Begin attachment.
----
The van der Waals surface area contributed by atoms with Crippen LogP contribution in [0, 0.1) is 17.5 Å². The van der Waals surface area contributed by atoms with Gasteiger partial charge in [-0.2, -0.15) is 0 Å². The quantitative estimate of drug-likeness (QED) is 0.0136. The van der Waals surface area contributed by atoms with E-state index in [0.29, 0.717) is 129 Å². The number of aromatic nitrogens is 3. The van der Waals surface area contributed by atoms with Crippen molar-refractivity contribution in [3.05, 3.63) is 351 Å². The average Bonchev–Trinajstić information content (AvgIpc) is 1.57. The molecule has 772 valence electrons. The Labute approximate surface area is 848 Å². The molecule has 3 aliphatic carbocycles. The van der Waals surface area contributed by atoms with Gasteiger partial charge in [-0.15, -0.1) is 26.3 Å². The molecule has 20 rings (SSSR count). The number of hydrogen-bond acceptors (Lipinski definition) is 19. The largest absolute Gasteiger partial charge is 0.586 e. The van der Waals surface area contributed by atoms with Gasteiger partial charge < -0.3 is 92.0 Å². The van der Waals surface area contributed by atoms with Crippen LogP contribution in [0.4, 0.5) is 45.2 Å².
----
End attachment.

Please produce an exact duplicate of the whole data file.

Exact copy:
The van der Waals surface area contributed by atoms with Crippen LogP contribution in [0, 0.1) is 17.5 Å². The van der Waals surface area contributed by atoms with Gasteiger partial charge in [-0.2, -0.15) is 0 Å². The quantitative estimate of drug-likeness (QED) is 0.0136. The van der Waals surface area contributed by atoms with E-state index in [0.29, 0.717) is 129 Å². The number of aromatic nitrogens is 3. The van der Waals surface area contributed by atoms with Crippen molar-refractivity contribution in [3.05, 3.63) is 351 Å². The average Bonchev–Trinajstić information content (AvgIpc) is 1.57. The molecule has 772 valence electrons. The Labute approximate surface area is 848 Å². The molecule has 3 aliphatic carbocycles. The van der Waals surface area contributed by atoms with Gasteiger partial charge in [-0.15, -0.1) is 26.3 Å². The molecule has 20 rings (SSSR count). The number of hydrogen-bond acceptors (Lipinski definition) is 19. The largest absolute Gasteiger partial charge is 0.586 e. The van der Waals surface area contributed by atoms with Gasteiger partial charge < -0.3 is 92.0 Å². The van der Waals surface area contributed by atoms with Crippen LogP contribution in [0.4, 0.5) is 45.2 Å².